Summary of Cenozoic Elevation in the American West
So what exactly do the southern Rockies tell us about the Cenozoic evolution of the western United States? Until recently, the presence of the extensive Late Eocene erosion surface in south-central Colorado and the low-elevation interpretation of the Florissant flora lent support to the hypothesis that a large portion of the west underwent rapid regional uplift in last 10-5 m.y. These interpretations matched well with what others had found through the western U.S., and so the story of recent uplift remained mostly unchallenged for a few decades (see references in Christiansen and Years, 1992). New studies still lend support to the recent uplift hypothesis (eg., McMillian et al., 2002), but the doubters are growing louder and more persistent.
Challenges to the idea of Late Cenozoic uplift comes from a number of directions. Skepticism regarding the "nearest living relative" paleobotanical method led to new methods and new interpretations of the classic Florissant flora, as well as additional data from other fossil flora through the western United States (e.g., Wolfe et al., 1998). When the subjectivity of floral classification is replaced by physiognomic measurements and statistical analysis, and when broad inferences from mean annual temperatures are reconsidered in terms of atmospheric physics, the fossil plants seem to suggest Eocene and Oligocene altitudes at least as high as, if not higher than, present altitudes. However, while the quantitative physiognomic and thermodynamic methods clearly provide better paleobotanical analyses than the old floristic standard, the methods are not foolproof and a number of questions still remain as to how reliable the high-altitude inferences actually are.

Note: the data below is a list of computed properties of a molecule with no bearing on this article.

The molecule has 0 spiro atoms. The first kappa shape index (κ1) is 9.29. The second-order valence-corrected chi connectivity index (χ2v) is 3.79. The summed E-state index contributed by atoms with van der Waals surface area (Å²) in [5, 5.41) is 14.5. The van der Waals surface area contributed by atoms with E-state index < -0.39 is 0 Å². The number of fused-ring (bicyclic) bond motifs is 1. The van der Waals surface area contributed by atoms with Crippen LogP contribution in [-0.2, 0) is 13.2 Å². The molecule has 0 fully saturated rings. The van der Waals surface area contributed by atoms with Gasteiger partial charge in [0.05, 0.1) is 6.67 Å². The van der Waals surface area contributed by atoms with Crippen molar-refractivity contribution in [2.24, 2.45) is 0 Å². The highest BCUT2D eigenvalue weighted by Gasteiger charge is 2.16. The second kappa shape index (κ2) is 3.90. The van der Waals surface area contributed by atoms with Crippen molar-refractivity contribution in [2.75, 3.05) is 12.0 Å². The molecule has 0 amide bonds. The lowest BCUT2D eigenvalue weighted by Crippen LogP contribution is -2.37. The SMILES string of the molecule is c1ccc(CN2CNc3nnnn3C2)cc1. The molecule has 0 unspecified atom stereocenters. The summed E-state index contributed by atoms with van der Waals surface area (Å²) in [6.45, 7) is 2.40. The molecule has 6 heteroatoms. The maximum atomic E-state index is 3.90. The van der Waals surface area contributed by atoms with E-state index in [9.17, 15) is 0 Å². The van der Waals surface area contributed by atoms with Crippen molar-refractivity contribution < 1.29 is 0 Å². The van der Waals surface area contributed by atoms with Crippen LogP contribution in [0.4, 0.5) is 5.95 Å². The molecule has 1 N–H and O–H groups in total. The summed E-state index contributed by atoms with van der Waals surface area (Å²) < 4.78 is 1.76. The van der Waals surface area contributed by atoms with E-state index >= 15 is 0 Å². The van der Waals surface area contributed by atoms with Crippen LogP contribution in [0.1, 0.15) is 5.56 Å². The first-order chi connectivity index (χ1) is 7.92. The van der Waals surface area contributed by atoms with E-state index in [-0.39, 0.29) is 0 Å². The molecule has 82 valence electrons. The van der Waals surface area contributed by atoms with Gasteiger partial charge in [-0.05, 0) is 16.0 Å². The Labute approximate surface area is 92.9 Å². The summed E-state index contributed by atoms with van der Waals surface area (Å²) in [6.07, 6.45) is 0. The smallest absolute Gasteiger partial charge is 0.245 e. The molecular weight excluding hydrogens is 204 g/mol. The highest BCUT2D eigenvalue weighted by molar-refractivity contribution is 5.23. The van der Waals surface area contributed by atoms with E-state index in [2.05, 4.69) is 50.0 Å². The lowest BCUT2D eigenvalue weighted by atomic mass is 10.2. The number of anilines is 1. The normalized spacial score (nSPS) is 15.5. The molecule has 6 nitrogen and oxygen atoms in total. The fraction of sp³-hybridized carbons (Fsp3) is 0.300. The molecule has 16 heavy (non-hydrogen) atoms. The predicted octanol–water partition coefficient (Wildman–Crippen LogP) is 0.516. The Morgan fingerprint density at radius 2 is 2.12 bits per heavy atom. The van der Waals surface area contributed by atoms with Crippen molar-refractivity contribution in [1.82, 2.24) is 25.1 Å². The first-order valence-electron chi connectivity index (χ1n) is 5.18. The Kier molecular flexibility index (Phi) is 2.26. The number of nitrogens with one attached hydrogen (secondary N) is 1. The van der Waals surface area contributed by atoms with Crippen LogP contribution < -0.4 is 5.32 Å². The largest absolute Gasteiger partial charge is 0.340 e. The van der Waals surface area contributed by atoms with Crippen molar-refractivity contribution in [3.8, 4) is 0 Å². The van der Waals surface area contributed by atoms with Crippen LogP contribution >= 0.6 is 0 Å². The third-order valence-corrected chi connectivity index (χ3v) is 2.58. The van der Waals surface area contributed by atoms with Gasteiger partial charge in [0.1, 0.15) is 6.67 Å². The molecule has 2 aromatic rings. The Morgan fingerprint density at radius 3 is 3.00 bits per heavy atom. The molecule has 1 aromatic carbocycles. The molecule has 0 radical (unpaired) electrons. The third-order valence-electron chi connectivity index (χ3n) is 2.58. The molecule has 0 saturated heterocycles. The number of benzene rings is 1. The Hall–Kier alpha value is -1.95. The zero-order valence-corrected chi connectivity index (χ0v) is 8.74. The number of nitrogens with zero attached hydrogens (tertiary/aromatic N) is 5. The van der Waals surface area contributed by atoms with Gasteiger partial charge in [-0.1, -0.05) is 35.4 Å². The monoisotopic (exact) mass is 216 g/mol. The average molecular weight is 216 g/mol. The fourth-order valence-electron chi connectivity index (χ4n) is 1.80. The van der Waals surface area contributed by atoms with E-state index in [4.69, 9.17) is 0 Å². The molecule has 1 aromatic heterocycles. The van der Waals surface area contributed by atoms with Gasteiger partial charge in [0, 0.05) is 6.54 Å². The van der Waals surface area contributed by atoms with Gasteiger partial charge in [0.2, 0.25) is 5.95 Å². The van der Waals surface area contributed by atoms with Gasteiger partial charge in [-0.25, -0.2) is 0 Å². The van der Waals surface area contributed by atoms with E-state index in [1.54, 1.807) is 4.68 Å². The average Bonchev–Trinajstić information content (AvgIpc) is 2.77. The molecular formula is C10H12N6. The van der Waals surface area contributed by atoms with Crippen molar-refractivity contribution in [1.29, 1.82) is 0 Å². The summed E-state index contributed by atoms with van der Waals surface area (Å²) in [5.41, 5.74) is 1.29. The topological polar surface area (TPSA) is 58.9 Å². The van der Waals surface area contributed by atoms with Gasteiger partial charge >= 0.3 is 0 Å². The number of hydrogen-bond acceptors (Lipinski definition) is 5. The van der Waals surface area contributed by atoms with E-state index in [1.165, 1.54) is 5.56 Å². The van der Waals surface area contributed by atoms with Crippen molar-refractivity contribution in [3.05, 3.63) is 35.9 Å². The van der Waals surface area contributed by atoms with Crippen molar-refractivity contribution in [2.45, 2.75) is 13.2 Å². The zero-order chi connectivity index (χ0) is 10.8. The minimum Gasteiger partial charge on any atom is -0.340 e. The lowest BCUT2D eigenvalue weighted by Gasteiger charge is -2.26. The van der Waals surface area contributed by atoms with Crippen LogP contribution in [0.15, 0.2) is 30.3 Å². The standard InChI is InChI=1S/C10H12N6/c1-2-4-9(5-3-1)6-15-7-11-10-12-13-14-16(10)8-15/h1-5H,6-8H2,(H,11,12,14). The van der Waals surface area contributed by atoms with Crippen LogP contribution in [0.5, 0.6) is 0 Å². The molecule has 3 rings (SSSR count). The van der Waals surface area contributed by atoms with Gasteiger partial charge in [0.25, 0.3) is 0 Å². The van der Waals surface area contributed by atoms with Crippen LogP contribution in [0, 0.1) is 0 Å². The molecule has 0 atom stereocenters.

Results from studies in the Sierra Nevada (Small and Anderson, 1995), the Basin and Range (Wolfe et al., 1997), the Rockies of Wyoming (Small and Anderson, 1998) have also called into question the hypothesis of widespread rapid Late Cenozoic uplift due to some mysterious tectonic cause. On the one hand, moving the uplift event back tens of millions of years solves the problem of mechanism, for no research has yet identified any tectonic event in the last 10-5 m.y. that can reasonably explain Late Cenozoic uplift. If elevations were already high by the Eocene, however, there are recognized tectonic events available to explain the elevations (e.g., Laramide orogeny, formation of the Sierra Nevada, etc.).
On the other hand, if Late Cenozoic uplift did not occur, some other event must have caused the widespread erosion and incision unmistakably evidenced throughout the western U.S. Molnar and England (1990) suggest that climate, rather than tectonics, could be responsible for the dramatic increase in sedimentation and landscape incision seen in the last 5 m.y. both in the western United States and throughout the world. Both hypotheses are difficult to prove or disprove, however, because however likely or unlikely each explanation might seem, it remains quite challenging to distinguish a climate signal from a tectonic signal. Thus it is increasingly important to develop methods of accurately determining paleoaltitudes and answering the uplift-related questions: how fast and how high?